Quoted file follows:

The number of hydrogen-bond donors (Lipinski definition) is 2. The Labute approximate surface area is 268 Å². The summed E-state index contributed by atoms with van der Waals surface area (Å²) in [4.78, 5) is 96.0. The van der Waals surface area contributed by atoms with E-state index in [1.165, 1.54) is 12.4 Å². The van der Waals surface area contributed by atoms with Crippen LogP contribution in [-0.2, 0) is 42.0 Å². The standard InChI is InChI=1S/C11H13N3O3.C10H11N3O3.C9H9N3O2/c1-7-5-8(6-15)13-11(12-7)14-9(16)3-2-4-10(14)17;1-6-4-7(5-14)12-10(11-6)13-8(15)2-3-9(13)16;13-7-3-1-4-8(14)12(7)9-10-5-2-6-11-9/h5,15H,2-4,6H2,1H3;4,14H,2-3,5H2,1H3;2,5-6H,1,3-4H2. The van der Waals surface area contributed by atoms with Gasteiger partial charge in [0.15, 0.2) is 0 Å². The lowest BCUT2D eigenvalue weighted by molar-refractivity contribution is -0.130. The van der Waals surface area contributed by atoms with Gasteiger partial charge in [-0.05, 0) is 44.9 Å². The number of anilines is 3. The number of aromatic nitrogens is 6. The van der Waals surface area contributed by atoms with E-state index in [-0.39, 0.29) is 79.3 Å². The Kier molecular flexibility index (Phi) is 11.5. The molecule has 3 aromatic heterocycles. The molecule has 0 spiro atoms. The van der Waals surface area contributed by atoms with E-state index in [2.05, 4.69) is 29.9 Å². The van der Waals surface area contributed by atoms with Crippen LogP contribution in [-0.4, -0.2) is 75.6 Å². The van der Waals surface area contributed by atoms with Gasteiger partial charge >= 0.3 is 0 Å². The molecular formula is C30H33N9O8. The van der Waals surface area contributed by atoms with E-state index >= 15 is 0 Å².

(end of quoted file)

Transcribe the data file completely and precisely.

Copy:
The number of hydrogen-bond donors (Lipinski definition) is 2. The Labute approximate surface area is 268 Å². The summed E-state index contributed by atoms with van der Waals surface area (Å²) in [4.78, 5) is 96.0. The van der Waals surface area contributed by atoms with E-state index in [1.165, 1.54) is 12.4 Å². The van der Waals surface area contributed by atoms with Crippen LogP contribution in [-0.2, 0) is 42.0 Å². The standard InChI is InChI=1S/C11H13N3O3.C10H11N3O3.C9H9N3O2/c1-7-5-8(6-15)13-11(12-7)14-9(16)3-2-4-10(14)17;1-6-4-7(5-14)12-10(11-6)13-8(15)2-3-9(13)16;13-7-3-1-4-8(14)12(7)9-10-5-2-6-11-9/h5,15H,2-4,6H2,1H3;4,14H,2-3,5H2,1H3;2,5-6H,1,3-4H2. The van der Waals surface area contributed by atoms with Gasteiger partial charge in [0.15, 0.2) is 0 Å². The lowest BCUT2D eigenvalue weighted by molar-refractivity contribution is -0.130. The van der Waals surface area contributed by atoms with Gasteiger partial charge in [-0.05, 0) is 44.9 Å². The number of anilines is 3. The number of aromatic nitrogens is 6. The van der Waals surface area contributed by atoms with E-state index in [-0.39, 0.29) is 79.3 Å². The Kier molecular flexibility index (Phi) is 11.5. The molecule has 3 aromatic heterocycles. The molecule has 0 spiro atoms. The van der Waals surface area contributed by atoms with E-state index in [2.05, 4.69) is 29.9 Å². The van der Waals surface area contributed by atoms with Crippen LogP contribution in [-0.4, -0.2) is 75.6 Å². The van der Waals surface area contributed by atoms with Gasteiger partial charge >= 0.3 is 0 Å². The molecular formula is C30H33N9O8. The van der Waals surface area contributed by atoms with E-state index >= 15 is 0 Å².